Summer is the period of heaviest rainfall commonly in the United States, with average rainfall amounts of between 12 and 16 inches falling between May and August outside of the South. [10] Summer droughts, which are common in the Plains, are the result of persistent subtropical upper-atmosphere high pressure cells over the southern United States that block penetration of moist air masses from the Gulf. Relatively warm air from the southwestern deserts is drawn into the Great Plains by clockwise circulation from high-pressure cells. Reduced precipitation and higher temperatures are the result. [11]

Plains weather can be very dramatic, with sudden, violent storms that sweep across large, open expanses, producing thunderstorms, blizzards, hailstorms, and even tornadoes. The encounter zone between air masses is controlled, in the eloquent words of geographer Donald Meinig, by the shifting sinuosities of the stratospheric jet stream and experienced at the surface in the passage from west to east of front after front along the cyclonic storm tracks across the great lowlands." [12] In the summers of 1804 and 1806 Lewis and Clark would frequently find themselves under the track of just such storms.

III. Summer Weather on the Central Plains, 1804 and 1806

The expedition, as is well known, began on May 14, 1804, and followed the Missouri River north to its Great Bend, and then west and into the Rocky Mountains of Montana. The men reached what is now called northeast Kansas on June 26,1804, at the confluence of the Kansas and Missouri Rivers and spent two days here, making observations, repairing the boats, and seeing their first bison. William Clark kept a daily journal, which frequently opens each day with a comment about the local weather and the wind direction. It was a hot early summer along the Missouri, particularly in the area that would later be called Kansas. The only reference to the use of a Fahrenheit thermometer was made on June 30:

The wind from the S.W, came to at 12 oClock & rested three hours, the (day) being hot the men becom verry feeble, Farn. Thermometer at 3 oClock stood at 96 above O.

The heat wave continued the next day, and the expedition paused opposite the site of Fort Leavenworth to give the men a rest from the heat. By the next week, "one man verry sick, Struck with the Sun, Cap. Lewis bled him and gave him Niter which has revived him much." [13] The heat must have continued, for on July 22, William Clark says that the company set out with a view that day of taking measurements (latitude and longitude) and "to make our party Comfortable in a Situation where they Could receve the benefit of a Shade." [14]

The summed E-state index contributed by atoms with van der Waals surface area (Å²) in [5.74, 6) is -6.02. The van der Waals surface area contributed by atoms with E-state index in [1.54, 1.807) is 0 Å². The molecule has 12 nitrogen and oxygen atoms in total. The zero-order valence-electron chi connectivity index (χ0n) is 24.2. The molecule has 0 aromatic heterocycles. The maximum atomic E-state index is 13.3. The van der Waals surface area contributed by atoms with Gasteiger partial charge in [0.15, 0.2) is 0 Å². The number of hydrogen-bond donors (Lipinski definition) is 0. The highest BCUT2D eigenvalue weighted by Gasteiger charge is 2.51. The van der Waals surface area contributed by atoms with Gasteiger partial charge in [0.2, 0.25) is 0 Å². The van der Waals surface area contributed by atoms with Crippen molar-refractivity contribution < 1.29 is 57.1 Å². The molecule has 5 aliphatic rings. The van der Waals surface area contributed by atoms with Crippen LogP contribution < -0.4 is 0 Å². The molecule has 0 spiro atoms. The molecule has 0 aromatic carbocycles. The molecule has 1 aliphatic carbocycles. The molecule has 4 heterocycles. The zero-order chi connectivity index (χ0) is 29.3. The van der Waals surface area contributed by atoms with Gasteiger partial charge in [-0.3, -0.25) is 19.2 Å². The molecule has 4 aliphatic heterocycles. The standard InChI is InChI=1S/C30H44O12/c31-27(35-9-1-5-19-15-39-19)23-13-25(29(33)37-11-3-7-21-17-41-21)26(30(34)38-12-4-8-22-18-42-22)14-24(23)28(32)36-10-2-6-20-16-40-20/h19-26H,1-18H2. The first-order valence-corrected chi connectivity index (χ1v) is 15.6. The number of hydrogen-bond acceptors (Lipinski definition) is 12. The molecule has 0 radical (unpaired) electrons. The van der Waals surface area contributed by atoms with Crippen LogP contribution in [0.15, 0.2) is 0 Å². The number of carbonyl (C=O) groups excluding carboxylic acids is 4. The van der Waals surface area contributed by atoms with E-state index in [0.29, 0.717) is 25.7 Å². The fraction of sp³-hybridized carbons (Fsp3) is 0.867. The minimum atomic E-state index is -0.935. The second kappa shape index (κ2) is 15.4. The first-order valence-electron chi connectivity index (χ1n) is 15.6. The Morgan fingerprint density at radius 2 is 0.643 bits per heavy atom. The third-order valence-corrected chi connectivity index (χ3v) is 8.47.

The first notation that William Clark makes about the weather is ordinarily either about the temperature generally or about wind direction. Wind direction seems to be a mentioned as a determinant of temperature, for Clark comments on heat and wind direction together on June 28, June 30, July 1, and July 2, saying for example on July 2: "a verry hot day, wind from the S.S." [15] A change in wind direction often brings a change in local weather, as Clark notes on July 9, 1804: "at 8 oClock the wind Shifted from N.E. to S.W. and it commenced raining." [16] Cool breezes were a welcome relief from the heat, as Clark said "the Breezes which are verry frequent in this part of the Missouri is cool and refreshing." [17] At times the wind picked up, however, which caused problems when it blew up sand from the sandbars on the Platte. On July 26 Clark complained that "the wind Blustering and hard from the South all day which blowed the clouds of Sand in Such a manner that I could not complete my pan (plan) in the tent." [18] He complained of the same problem on August 23, saying "the wind blew hard (west) and raised Sands off the bar in such Clouds that we could scarcely (see)...this Sand being fine and very light Stuck to everything it touched, and in the Plain for half a mile the distance I was out, every Spire of Grass was covered with Sand or Durt." [19] Clark also mentioned the troublesome sandstorms on the return trip downriver on September 3, 1806 : " wind continued to blow very hard this morning, it Shifted last night to the S. W. and blew the sand over us in Such a manner as to render the after part of the night very disagreeable." [20] This leaves the reader with an impression of hot, humid days with frequent gusts of wind that quickly dried up the pools of water on the sandbars.